For the study, Alan S. Brown, M.D., M.P.H., director of the Unit in Birth Cohort Studies at the New York State Psychiatric Institute, tracked the incidence of speech/language, scholastic, and motor disorders from birth to 14 years in 56,000 children born in Finland between 1996 and 2010.
The offspring were divided into three groups: 15,596 were in the SSRI-exposed group (mothers diagnosed as having depression-related psychiatric disorders with a history of purchasing SSRIs during pregnancy); 9,537 were in the unmedicated group (mothers diagnosed as having depression-related psychiatric disorders without a history of purchasing SSRIs during pregnancy); and 31,207 were in the unexposed group (mothers without a psychiatric diagnosis or a history of purchasing SSRIs).
Over the study period, there was a total of 829, 187, and 285 instances of speech/language, scholastic, and motor disorders, respectively. The authors found that children in the SSRI-exposed group and the unmedicated group were at a significantly increased risk of speech/language disorders compared with those in the unexposed group.
Additional analysis revealed that children of mothers who purchased SSRIs at least twice during pregnancy had a 37% increased risk of speech/language disorders compared with offspring in the unmedicated group and a 63% increased risk compared with children in the unexposed group. There were no significant differences in the risk of the other disorders between offspring in the SSRI-exposed group and the unmedicated group.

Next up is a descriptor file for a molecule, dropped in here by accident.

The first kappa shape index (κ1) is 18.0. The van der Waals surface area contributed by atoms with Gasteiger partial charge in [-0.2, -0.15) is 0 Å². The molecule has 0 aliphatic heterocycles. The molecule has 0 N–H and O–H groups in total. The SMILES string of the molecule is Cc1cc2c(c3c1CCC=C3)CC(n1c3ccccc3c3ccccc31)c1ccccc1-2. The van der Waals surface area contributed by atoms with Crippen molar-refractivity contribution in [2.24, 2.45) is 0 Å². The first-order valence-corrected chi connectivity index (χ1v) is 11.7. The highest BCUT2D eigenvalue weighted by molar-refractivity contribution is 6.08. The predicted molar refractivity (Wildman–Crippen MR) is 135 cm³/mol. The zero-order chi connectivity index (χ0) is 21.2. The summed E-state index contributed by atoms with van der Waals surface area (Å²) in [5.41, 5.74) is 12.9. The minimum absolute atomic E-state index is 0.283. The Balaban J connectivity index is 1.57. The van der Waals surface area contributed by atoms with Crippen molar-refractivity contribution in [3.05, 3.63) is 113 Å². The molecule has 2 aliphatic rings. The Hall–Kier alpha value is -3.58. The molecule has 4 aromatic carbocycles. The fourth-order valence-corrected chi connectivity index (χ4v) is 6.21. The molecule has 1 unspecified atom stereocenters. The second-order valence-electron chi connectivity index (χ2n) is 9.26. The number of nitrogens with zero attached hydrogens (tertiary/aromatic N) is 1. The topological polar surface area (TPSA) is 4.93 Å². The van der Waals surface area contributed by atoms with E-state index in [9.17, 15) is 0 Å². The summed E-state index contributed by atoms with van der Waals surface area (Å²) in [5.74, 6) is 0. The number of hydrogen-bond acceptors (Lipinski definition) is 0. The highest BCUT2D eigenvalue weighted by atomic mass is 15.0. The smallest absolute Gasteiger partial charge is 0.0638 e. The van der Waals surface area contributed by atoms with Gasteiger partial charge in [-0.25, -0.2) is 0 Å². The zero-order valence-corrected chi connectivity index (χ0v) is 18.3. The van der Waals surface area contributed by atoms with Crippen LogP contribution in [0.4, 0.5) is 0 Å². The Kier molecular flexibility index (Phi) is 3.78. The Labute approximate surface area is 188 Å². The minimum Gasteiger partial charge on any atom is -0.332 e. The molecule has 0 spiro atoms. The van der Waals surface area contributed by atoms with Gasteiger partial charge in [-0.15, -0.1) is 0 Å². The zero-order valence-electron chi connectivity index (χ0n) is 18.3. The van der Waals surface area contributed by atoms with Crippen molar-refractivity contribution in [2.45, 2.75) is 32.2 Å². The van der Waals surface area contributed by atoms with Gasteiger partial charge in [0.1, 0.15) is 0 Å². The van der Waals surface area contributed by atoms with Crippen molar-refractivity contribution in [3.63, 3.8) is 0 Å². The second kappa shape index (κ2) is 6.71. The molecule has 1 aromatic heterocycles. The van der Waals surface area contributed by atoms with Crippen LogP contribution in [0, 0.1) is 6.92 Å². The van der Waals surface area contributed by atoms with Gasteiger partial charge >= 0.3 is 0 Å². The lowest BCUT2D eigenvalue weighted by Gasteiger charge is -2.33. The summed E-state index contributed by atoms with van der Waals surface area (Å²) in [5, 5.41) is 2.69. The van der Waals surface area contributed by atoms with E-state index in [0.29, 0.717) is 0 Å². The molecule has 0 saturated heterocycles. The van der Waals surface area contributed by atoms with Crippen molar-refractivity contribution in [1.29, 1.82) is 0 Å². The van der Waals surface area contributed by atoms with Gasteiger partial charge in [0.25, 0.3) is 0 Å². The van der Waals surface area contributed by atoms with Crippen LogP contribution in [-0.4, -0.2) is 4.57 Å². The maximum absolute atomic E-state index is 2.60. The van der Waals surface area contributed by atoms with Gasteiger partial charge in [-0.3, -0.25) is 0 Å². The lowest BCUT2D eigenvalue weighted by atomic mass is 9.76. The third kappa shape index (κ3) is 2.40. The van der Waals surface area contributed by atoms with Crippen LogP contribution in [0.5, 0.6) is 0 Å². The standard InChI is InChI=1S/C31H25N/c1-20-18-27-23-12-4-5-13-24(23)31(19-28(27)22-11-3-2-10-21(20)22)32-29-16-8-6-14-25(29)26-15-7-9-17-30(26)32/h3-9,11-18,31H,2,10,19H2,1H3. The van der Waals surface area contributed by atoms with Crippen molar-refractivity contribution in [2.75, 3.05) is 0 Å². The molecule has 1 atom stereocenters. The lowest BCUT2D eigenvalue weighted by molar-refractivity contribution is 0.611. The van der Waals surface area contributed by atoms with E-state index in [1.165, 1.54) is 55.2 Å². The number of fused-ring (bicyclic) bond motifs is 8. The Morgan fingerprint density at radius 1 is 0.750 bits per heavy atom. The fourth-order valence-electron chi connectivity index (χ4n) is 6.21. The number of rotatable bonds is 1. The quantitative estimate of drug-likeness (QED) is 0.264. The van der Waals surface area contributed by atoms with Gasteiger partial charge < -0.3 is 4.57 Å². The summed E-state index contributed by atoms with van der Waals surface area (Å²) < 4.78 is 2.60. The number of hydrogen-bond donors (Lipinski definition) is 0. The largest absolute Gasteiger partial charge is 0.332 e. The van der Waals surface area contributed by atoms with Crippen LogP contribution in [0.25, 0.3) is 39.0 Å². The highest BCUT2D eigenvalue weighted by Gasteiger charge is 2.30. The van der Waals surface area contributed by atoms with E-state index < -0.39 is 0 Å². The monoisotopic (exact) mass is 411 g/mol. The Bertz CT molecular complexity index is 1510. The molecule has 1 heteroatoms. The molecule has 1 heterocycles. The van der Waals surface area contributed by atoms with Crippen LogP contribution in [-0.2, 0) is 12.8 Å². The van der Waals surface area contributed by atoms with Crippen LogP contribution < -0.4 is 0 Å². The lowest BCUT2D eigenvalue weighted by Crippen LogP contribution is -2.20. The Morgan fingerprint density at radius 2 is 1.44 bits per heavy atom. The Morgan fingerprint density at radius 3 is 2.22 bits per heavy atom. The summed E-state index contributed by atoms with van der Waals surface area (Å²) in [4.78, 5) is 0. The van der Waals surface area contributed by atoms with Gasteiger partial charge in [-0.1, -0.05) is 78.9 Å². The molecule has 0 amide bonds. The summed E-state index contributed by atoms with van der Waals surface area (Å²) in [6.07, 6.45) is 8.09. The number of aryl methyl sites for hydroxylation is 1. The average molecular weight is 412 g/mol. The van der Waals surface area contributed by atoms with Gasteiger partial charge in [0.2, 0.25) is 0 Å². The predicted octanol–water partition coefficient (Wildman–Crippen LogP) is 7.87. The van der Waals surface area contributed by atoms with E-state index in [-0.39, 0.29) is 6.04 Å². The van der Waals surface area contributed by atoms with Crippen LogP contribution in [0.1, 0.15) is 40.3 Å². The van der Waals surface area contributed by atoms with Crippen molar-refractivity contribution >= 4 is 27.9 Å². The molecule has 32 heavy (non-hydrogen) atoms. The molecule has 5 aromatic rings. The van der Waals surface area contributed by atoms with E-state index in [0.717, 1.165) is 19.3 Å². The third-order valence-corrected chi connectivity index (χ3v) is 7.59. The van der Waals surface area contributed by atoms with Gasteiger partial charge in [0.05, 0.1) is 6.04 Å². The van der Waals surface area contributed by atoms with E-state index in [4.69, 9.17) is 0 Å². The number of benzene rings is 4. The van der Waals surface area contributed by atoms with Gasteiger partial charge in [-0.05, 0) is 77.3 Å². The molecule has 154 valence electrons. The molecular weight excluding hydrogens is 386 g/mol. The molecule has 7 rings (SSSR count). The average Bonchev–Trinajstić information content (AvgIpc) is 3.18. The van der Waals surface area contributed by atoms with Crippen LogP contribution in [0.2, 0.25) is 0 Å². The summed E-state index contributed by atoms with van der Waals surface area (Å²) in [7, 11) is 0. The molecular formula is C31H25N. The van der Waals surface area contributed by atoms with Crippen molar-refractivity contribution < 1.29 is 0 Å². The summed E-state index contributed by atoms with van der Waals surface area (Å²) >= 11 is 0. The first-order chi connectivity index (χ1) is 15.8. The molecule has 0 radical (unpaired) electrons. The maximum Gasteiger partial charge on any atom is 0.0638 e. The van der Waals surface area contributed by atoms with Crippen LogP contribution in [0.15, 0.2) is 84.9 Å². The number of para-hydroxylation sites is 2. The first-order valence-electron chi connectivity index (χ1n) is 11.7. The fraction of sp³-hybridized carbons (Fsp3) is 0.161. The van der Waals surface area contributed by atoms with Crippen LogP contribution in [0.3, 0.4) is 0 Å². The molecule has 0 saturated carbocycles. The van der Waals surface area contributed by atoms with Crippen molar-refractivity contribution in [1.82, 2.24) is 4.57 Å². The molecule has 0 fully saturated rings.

“Overall the study is reassuring because there were no scholastic or motor associations, and the risk of language delay, if real, is very small,” Jennifer Payne, M.D., the director of the Women's Mood Disorders Center at Johns Hopkins School of Medicine, told Psychiatric News.
However, Payne noted that because the study did not control for severity of depression or postpartum depression, there is no way of knowing whether antidepressant exposure is actually associated with speech and language delays.
“Postpartum depression has long been known to affect language development and IQ in children,” she added.
“Brown et al have identified a very important research question, … but the current report does not answer whether exposure to SSRIs or untreated depression during pregnancy are in equipoise with respect to neurodevelopmental toxicity or if, over the long-term, one confers greater risk,” Lee Cohen, M.D., and Ruta Nonacs, M.D., Ph.D., of Massachusetts General Hospital wrote in a related editorial.
“Given the extent to which depression during pregnancy predicts risk for postpartum depression with its attendant morbidity, and in light of the robust data describing the adverse effects of maternal psychiatric morbidity on long-term child development, clinicians will need to broaden the conceptual framework used to evaluate relative risk of SSRI use during pregnancy as they navigate this clinical arena with patients making individual decisions to match patient wishes,” Cohen and Nonacs concluded.